1816 - The Year Without a Summer


In grateful appreciation to:

Bob Grigg


Colebrook Historical Society

Municipal Historian:

Town of Colebrook,

County of Litchfield,

State of Connecticut, USA

"Tales our grandparents talked about, such as the blizzard of 1888 or perhaps the granddaddy of them all, the Year Without a Summer – 1816, has imbedded other events in our minds."


In the year 2000, the weathermen told us that we had emerged from the second-most coldest and wettest July in more than 100 years. While I haven’t been around that long, this is one statement made by meteorologists that I will accept as factual without double checking.

We all are more aware of climate and local weather today than we were just a few years ago, probably due to the Weather Channel and radio weather reports every few minutes. It seems that everyone has one observation on the subject that all can relate to, and that is “With all the millions of dollars of sophisticated equipment available today, why is it that they still can’t do better than the old fellow whose knee troubles him 24 hours before it rains?”

A few dates stand out as having meteorological events that we all relate to. The flood of 1955 is one, as is the hurricane of 1938. Many of us remember these, having lived through them. Tales our grandparents talked about, such as the blizzard of 1888 or perhaps the granddaddy of them all, the Year Without a Summer – 1816, has imbedded other events in our minds.

Eighteen Hundred and Froze to Death was the way many farmers referred to 1816. The major event behind this abnormally cold spell was the eruption in 1815 of Mt. Tambora on the island that is now part of Indonesia. This eruption was so powerful that it reduced the height of Mt. Tambora by some 4,200 feet and ejected some 25 cubic miles of rock, ash and dust into the atmosphere. Climatologists rank the eruption as the greatest producer of atmospheric dust between 1600 and the present. The dust circled the earth in the stratosphere for several years, reducing sunlight, which in turn lowered temperatures.

1816 in New England began with normal temperatures, but by May, farmers began to comment on the lateness of the spring. June began normally, but on the 6th, the first of three cold waves moved eastward into the northeast, leaving behind 6 inches of snow on the ground in northern New England. A second cold front on July 9th produced a killing frost, as did a third and fourth on August 21 and 30. All except the hardiest of grains and vegetables never made it to harvest time.

An apprentice clockmaker in Plymouth, Conn., Chauncey Jerome, wrote in his diary that as he walked to work on June 7th, dressed in thick woolen clothes and an overcoat, his hands got so cold that he had to lay his tools down and put on a pair of mittens.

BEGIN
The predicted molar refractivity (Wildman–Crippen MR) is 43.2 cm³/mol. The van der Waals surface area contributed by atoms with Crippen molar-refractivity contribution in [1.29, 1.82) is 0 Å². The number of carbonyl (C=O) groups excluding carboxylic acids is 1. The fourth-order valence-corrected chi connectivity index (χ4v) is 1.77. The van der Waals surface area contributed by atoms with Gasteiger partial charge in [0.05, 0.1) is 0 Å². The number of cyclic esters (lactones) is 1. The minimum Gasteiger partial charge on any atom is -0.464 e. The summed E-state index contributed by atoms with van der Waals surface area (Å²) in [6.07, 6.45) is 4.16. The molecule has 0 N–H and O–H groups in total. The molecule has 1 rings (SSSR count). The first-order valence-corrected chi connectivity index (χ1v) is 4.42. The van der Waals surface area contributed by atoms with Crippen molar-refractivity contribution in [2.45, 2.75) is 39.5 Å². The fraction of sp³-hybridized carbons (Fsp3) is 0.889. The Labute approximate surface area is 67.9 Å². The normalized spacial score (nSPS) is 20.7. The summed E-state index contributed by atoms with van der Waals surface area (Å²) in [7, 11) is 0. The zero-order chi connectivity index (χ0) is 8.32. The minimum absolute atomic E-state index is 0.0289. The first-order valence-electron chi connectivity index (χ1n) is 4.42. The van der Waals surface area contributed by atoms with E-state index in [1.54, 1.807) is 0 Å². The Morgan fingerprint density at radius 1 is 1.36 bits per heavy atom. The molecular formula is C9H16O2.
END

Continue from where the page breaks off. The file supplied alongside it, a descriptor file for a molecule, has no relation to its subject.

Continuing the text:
There are many accounts of strange weather patterns that year, but having set the stage for you, so to speak, I would like to share with you some meteorological statistics from Sandisfield, Mass. kept by a farmer who lived just over the line past Prock Hill. Daniel Sears kept a running account of what he considered to be noteworthy weather events for a 17-year period from 1803 through 1820. He doesn’t even mention 1816! While your first impression might be that he kept sloppy or inaccurate records, when you read what weather observations he did make, it becomes clear that at least for him in his geographical location, conditions for some reason or other were not quite as unusual as what occurred throughout much of New England. Here are some of those observations:

“8th of May, 1803, the snow fell six inches deep, and ice froze two inches thick. 1st of March 1804, the snow five foot deep. Stormed and blew so I could not water my cattle for three days. 10 October 1804, the snow fell ten inches deep and lay four days. 20th February 1806, the ground bare and all frost is out. So warm I heard frogs peep and cowslips as large as cents. [A cent in those days was a copper coin the size of a fifty-cent piece.] 16th June 1806, the sun totally eclipsed and dark as night. Many stars to be seen at ten o’clock in the morning.

31 March 1807, a most tremendous snowstorm and lasted five days without intermission. Many buildings damaged with wind. 23 May 1807, severe hailstorm. Hailstones big as bullets [mothball size] and covered the ground. 25 May 1807. This season the coldest and wettest I ever knew. No corn planted, not much flax sowed. 30 May 1807. Sowed my flax and oats & dragged them in mud in the south mowing. No time to sow it sooner.

22 April 1808. Sowed my flax in the south mowing. 1809 – Cold, backward spring. Cold, cloudy summer. Crops small, all but grass. 4th November 1809, first snow. Ground froze, snow 3 inches deep. 1812, cold, backward spring. Cold, wet summer. Cold fall. No crops but grass. 1814, Sept. 6. Severe frost & cold, wet summer. Grass pretty good. 1820, cold winter. 20 April, ground settled. [The frost went out.] 1820, Nov. 13. Severe snowstorm. Snow 8 inches deep. Good sledding several days.”

So you be the judge: if you had endured the types of weather that we had in the Colebrook-Sandisfield area during that time period, would you have taken notice of an “average” year which only produced a few scattered frosts?

- Bob Grigg

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